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California's three large investor owned utilities issue annual solicitations for renewable energy. The RPS solicitation process is the primary policy framework for the development of utility‐scale renewable energy in California. Utilities may also procure renewable energy through all-source solicitations and bilateral contracts. In addition, the Commission has recently created or is considering a variety of programs to encourage procurement of distributed generation.

Utilities can accept renewable energy bids from anywhere within the Western Electricity Coordinating Council (WECC). Bidders located outside the California Independent System Operator's (CAISO) control area are responsible for delivering their energy – which must be firmed, not intermittent – to the CAISO control area. When evaluating bids, utilities may adjust bid prices to account for any increased costs (remarketing, swaps, transmission costs, congestion, etc.) that may be associated with generation located outside of the utility's service territory or the CAISO control area.

RPS Solicitations

Below is an outline of the RPS procurement process:

·         The utility files its RPS procurement plan and bidding protocol with the CPUC. The CPUC and an independent evaluator review the bidding protocol. The CPUC approves the plan and bidding protocol. 

·         The utility issues a request for offers (RFO) for renewable energy which is overseen by the CPUC and the Independent Evaluator.

·         Respondents file notices to bid.

·         Respondents submit their bids to the utility.

·         The utility notifies the CPUC when bidding is closed, and the Independent Evaluator drafts a solicitation report for the CPUC's review.

·         The utility evaluates all of the bids using a "least-cost, best-fit" evaluation process approved by the CPUC, and develops a "short list" of acceptable bids.

·         The utility's Procurement Review Group reviews the solicitation results and the proposed short list.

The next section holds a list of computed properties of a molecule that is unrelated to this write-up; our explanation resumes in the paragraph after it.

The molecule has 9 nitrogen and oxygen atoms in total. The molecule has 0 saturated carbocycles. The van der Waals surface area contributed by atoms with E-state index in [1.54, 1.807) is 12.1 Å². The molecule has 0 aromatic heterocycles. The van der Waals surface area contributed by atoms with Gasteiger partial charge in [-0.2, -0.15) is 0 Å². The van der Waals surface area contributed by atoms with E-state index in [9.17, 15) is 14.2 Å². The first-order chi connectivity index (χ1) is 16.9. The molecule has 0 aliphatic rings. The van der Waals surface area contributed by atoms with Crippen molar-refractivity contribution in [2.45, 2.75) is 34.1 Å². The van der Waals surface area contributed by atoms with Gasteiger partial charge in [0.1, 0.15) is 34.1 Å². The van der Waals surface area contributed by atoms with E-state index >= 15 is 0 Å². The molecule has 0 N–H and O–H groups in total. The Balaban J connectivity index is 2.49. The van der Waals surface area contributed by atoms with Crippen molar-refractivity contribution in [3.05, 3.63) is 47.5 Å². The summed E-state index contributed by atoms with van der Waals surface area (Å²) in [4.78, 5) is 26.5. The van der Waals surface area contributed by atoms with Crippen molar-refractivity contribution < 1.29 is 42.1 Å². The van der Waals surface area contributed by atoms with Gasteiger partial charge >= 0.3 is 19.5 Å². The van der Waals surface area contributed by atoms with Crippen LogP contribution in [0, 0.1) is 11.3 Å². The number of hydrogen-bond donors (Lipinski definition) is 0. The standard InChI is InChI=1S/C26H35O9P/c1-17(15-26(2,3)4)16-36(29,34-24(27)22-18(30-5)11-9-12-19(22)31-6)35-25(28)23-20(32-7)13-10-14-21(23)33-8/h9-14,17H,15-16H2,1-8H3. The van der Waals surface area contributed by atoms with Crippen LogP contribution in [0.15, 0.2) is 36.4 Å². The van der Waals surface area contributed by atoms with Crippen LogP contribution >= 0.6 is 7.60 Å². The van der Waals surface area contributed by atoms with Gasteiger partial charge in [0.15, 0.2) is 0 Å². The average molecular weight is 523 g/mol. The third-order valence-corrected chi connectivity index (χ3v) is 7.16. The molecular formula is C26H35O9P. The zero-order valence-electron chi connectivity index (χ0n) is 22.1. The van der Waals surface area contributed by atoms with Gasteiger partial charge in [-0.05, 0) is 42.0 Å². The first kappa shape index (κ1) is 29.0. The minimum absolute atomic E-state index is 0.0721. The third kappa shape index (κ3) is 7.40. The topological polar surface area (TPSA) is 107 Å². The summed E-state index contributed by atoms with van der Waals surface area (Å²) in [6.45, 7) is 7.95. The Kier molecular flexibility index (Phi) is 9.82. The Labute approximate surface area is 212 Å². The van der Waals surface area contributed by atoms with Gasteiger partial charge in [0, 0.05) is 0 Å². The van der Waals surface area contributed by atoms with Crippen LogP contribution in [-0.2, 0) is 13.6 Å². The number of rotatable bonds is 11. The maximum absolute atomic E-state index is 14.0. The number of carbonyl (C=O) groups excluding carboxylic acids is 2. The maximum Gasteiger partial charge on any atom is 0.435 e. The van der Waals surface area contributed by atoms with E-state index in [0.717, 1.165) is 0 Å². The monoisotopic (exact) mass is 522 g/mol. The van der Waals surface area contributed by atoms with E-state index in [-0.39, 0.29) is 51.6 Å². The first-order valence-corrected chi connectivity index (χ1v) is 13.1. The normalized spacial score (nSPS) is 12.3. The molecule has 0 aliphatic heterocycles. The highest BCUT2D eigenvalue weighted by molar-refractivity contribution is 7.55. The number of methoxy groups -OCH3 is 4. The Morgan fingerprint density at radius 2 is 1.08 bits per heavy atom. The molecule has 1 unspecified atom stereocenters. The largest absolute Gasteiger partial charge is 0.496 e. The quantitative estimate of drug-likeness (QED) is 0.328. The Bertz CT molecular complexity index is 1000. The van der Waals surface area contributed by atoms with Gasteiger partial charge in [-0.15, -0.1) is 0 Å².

·         The utility requests CPUC approval of its final short list .

·         The utility and short listed bidders negotiate and execute contracts.

·         The utility files with the CPUC an advice letter or application requesting approval of a contract, and the Independent Evaluator submits its final report for the contract via the advice letter (or application).

·         The CPUC reviews the submitted RPS contracts.

The CPUC approves or rejects the RPS contract by issuing a resolution (if responding to an advice letter) or a decision (if responding to an application).

Purpose and Use of the Project Viability Calculator

The Commission directs Pacific Gas and Electric Company, Southern California Edison Company and San Diego Gas & Electric Company to consider the viability of renewable projects when evaluating the value, costs and benefits of power purchase agreements offered to the utilities through solicitations and bilaterally.  Energy Division staff developed the Project Viability Calculator with stakeholder participation from utilities, renewable project developers and ratepayer advocates.

The Project Viability Calculator is a tool for the utilities to evaluate the viability of a renewable energy project, relative to all other projects that bid into the California utilities' Renewables Portfolio Standard (RPS) solicitations.  The Project Viability Calculator uses standardized categories and criteria to quantify a project's strengths and weaknesses in key areas of renewable project development.  A project's score is only indicative of a project's likelihood to achieve commercial development.  The Project Viability Calculator is used as a screening tool, not to determine the exact merit of a particular project or contract. 

Least-cost Best-fit

The RPS statute requires utilities to select renewable resources that are least cost, including the direct costs of renewable energy generation and any indirect costs due integration of the resource and needed transmission investment. In addition, utilities are required to consider renewable resources that best fit their system needs. Least-cost best-fit criteria were determined in D.04-07-029.

At the beginning of each RPS solicitation cycle, each IOU submits its RPS procurement plan and bidding protocol to the CPUC for approval. Filed with the plan and bidding protocol is a detailed description of the IOU's least-cost best-fit methodology. Parties are given the opportunity to file comments on all aspects of the plan, including the least-cost best-fit methodology. Following CPUC approval of its plan and protocol, an IOU can initiate its RPS solicitation.

Independent Evaluators

The CPUC requires an Independent Evaluator (IE) for each RPS solicitation. The IE provides third party oversight of the RPS procurement process. At the conclusion of the solicitation, the IE writes a report which is submit via the IOU to the CPUC providing a critical assessment of the robustness of the solicitation, the effectiveness of the least-cost best-fit methodology, and a determination of whether that methodology was fairly administered. The IE also completes a contract-specific report whenever a bid from a solicitation is submitted as a contract to the CPUC.Procurement Review Groups